I make prints in order to connect with a broad audience in a fashion that is both mediated and quite personal. The privilege of the multiple allows work to be seen by viewers in a variety of spaces and circumstances simultaneously, but the evidence of the artist’s hand bridges that perceived distance. The attention to detail, the respect for craft, the collaborative and interactive nature of the medium attracts people to my work who would not typically engage with contemporary art. It also doesn’t hurt that I have made a lot of work filled with dinosaurs! Subject matter that is at once fantastic and nostalgic is used like a chum bucket to lure eyes to my work. In this way I see myself as an evangelist for art, a fisher of men, earnestly trying to pull individuals back into the gallery, and to bring artists back in contact with their audience. The democracy of my chosen medium means art can be an inclusive, affordable component of anyone’s life, not just the privileged few. Facilitating these inclusive art experiences is an important component of my research.
I incorporate contemporary theory and practice into traditional printmaking techniques to create work that is at once linked with the present and the past. In this way, my creative work parallels my interest in evolution and natural history. The prints may be technically sound, but they are also conceptually challenging and aesthetically iconoclastic. Compositions and motifs often reference art historical precedents, but loud colors, and new fangled green techniques place me firmly in the contemporary milieu. Relief printing on alternative recycled substrates, lithography using more sustainable materials, and digitally informed execution in a variety of media are but a few moves toward innovation in my work. In the near future I plan to further limit my own consumption through strategies like making paper from fabric and paper scraps left over from previous projects in an effort to address the environmental impact of my chosen medium. I will also investigate creating my own ink bodies using printable pigments derived from sustainable plant sources. In this way I can do my part to reduce my footprint while also connecting to the art practices of a bygone age.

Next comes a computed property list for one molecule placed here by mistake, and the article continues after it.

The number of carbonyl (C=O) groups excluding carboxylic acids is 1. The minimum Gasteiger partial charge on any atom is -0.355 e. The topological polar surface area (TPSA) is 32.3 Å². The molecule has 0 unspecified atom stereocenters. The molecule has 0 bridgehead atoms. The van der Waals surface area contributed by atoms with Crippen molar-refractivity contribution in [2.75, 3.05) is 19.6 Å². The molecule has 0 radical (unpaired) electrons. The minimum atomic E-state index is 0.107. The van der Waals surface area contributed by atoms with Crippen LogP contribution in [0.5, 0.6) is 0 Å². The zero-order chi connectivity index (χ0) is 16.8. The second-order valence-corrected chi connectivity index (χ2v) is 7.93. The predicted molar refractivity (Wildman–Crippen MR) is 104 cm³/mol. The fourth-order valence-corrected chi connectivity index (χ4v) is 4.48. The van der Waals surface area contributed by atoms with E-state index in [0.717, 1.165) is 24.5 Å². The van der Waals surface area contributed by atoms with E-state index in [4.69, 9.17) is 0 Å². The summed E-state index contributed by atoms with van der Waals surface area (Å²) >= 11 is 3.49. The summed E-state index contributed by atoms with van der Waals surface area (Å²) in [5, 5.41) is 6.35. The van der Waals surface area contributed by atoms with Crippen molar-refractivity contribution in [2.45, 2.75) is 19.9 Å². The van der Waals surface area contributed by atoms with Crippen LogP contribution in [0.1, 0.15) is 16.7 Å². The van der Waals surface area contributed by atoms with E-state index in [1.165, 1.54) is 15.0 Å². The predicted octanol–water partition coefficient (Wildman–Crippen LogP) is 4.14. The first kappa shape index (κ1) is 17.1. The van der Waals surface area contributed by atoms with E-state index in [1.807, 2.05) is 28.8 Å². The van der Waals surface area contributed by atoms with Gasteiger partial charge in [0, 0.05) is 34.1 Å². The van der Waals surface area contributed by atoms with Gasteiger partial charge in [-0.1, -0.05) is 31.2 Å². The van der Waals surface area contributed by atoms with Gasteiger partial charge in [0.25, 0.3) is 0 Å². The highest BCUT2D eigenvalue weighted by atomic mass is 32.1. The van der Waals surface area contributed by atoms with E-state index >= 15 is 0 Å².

These new technical directions will be undertaken deliberately after considerable research and experimentation, not unlike many of the chances taken in my work. An element of risk is infused into every print in order to keep me on my toes technically and creatively. Shortcuts or even self-sabotage are employed while a work is in progress in order to stay present at the press. However, each departure is founded in experience with the expectation of recovery and learning. I liken it to leaping for a hold on a cliff face while still being clipped into the line, rather than jumping out of a plane without a parachute.